Thrifty and mad as

Test by Dennis Penzo. Pics by Chris Pickett

IT DEFIES categorisation but from the point of view that you may not see yourself as being a scooter type of person, the Madass 125 offers something entirely different while offering a more traditional motorcycle riding stance.

One of its other claims to traditional motorcycles is that it does have a four speed gearbox with clutch and gear lever, unlike the auto transmissions that you’ll find on most scooters.

The four-speed ’box copes quite well with inner and outer suburban traffic speeds. We actually even managed to touch 90kmh, with more throttle left to go, but we didn’t want to push it too hard out of respect for the brand new bike. We imagine that once the new engine has loosened up a bit it won’t have any trouble reaching 100kmh.

The 125cc four-stroke air-cooled motor does its job quite well around town and we even tackled a few decent hills in our neighbourhood and still managed to get good speeds. With an engine power output of 6.0kW@ 8400rpm it’s not exactly a raging demon, but then that’s not what it’s meant to be.

Its actual displacement is 119.7cc with a bore and stroke of 52.4 x 55.5mm. It only weighs in at 100kg (dry) and has a 5.1 litre fuel tank, so there’s not a lot of weight for the motor to be dragging around. And it’s an absolute fuel miser so you’ll get plenty of running around town for very little cost.

It might appear to be a very minimalist, but eye-catching, design but it has LED tail light, digital instrumentation, 16inch alloy wheels, disc brakes front and back, adjustable suspension, stainless steel exhaust and even a trip meter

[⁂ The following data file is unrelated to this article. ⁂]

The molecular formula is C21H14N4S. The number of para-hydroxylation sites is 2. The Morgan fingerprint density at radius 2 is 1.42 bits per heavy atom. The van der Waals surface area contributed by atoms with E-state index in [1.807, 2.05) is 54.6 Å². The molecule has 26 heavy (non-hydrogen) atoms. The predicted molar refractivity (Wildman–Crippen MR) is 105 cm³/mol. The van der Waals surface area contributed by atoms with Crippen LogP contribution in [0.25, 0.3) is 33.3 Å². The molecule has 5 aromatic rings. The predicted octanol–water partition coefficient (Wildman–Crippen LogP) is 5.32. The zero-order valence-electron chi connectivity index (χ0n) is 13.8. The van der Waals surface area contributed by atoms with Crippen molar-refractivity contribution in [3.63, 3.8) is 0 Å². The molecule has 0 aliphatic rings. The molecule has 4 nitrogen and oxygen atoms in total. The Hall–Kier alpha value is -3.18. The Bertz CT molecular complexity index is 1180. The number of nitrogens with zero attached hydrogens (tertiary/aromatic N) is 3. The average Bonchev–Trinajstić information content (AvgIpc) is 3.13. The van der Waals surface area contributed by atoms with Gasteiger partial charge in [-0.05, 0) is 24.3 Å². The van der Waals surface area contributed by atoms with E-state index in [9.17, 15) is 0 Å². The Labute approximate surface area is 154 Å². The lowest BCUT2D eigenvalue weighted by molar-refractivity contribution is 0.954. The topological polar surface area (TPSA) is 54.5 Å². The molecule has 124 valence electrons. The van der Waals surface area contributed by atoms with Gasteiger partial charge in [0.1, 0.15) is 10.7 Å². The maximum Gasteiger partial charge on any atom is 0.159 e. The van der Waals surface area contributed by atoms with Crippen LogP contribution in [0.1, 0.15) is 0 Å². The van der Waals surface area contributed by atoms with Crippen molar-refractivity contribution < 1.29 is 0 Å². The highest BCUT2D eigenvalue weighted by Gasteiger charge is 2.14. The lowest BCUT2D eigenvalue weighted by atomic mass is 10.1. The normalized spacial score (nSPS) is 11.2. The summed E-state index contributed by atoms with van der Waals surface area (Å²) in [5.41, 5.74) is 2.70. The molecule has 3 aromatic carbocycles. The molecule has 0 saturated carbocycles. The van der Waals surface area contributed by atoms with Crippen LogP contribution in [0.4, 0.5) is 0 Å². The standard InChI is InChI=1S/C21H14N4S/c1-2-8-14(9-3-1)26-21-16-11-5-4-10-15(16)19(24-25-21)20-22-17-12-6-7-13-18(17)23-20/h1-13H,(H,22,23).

Nice big grippy footpegs for the rider make it a stable and comfortable ride and the disc brakes front and back are more than up to the task for this kind of bike.

Sachs MadAss 125

The wheels are larger than a lot of scooter wheels which is rather comforting on what passes for roads in NSW. They give the bike a nice stable feel on the road. The Madass has an electric start as well as a kick start for back-up.

All bikes should have a kick start, but I’m just giving my age away again.

If you’re travelling around at night there’s no need to be worried because the headlight offers a veritable blaze of light – and that’s just low beam! The seat is quite comfortable and is 835mm high and it does allow room for your pillion. Overall it’s 1840mm long and 760mm wide with a total height of 1035mm, so it’s a fairly compact bike.

The Sachs Madass also comes as a 50cc model but that would probably be something more for exclusive inner city use. The Madass 125 is great for inner city commuting but has that extra bit of power to allow for slightly longer outer suburban jaunts with a better speed range.

Retailing at $2990 this is really good value for such a stylish little machine and it comes with 12months parts and labour warranty.

You can get it in a variety of colours including black, white, yellow and silver. Test bike supplied by Racecourse Motors, 16 Alison Road, Randwick, NSW (02) 9314 7700.

Sachs MadAss 125
Sachs MadAss 125
Sachs MadAss 125
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